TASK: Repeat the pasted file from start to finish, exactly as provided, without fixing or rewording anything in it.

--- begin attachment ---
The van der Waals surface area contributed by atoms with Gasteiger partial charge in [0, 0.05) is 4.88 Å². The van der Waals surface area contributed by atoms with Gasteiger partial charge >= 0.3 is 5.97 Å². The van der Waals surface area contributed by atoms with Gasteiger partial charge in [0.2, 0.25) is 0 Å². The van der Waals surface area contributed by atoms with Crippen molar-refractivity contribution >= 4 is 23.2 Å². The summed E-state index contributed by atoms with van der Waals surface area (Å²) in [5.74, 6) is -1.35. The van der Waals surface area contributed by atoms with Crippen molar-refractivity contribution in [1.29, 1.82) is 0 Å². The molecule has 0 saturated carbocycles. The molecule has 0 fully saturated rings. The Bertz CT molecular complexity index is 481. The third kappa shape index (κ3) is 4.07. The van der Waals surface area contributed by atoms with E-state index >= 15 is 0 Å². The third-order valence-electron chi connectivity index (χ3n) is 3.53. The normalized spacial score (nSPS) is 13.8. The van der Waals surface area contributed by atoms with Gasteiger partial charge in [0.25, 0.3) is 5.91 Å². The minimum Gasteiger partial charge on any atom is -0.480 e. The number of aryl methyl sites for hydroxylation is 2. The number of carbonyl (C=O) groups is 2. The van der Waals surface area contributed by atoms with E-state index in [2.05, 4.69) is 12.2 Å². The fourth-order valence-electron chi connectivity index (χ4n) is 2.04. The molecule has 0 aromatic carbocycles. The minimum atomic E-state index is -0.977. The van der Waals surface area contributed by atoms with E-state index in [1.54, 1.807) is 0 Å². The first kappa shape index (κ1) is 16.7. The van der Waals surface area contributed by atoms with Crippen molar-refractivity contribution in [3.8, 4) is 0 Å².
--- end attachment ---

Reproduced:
The van der Waals surface area contributed by atoms with Gasteiger partial charge in [0, 0.05) is 4.88 Å². The van der Waals surface area contributed by atoms with Gasteiger partial charge >= 0.3 is 5.97 Å². The van der Waals surface area contributed by atoms with Gasteiger partial charge in [0.2, 0.25) is 0 Å². The van der Waals surface area contributed by atoms with Crippen molar-refractivity contribution >= 4 is 23.2 Å². The summed E-state index contributed by atoms with van der Waals surface area (Å²) in [5.74, 6) is -1.35. The van der Waals surface area contributed by atoms with Crippen molar-refractivity contribution in [1.29, 1.82) is 0 Å². The molecule has 0 saturated carbocycles. The molecule has 0 fully saturated rings. The Bertz CT molecular complexity index is 481. The third kappa shape index (κ3) is 4.07. The van der Waals surface area contributed by atoms with E-state index >= 15 is 0 Å². The third-order valence-electron chi connectivity index (χ3n) is 3.53. The normalized spacial score (nSPS) is 13.8. The van der Waals surface area contributed by atoms with Gasteiger partial charge in [0.25, 0.3) is 5.91 Å². The minimum Gasteiger partial charge on any atom is -0.480 e. The number of aryl methyl sites for hydroxylation is 2. The number of carbonyl (C=O) groups is 2. The van der Waals surface area contributed by atoms with E-state index in [2.05, 4.69) is 12.2 Å². The fourth-order valence-electron chi connectivity index (χ4n) is 2.04. The molecule has 0 aromatic carbocycles. The minimum atomic E-state index is -0.977. The van der Waals surface area contributed by atoms with E-state index in [1.54, 1.807) is 0 Å². The first kappa shape index (κ1) is 16.7. The van der Waals surface area contributed by atoms with Crippen molar-refractivity contribution in [3.8, 4) is 0 Å².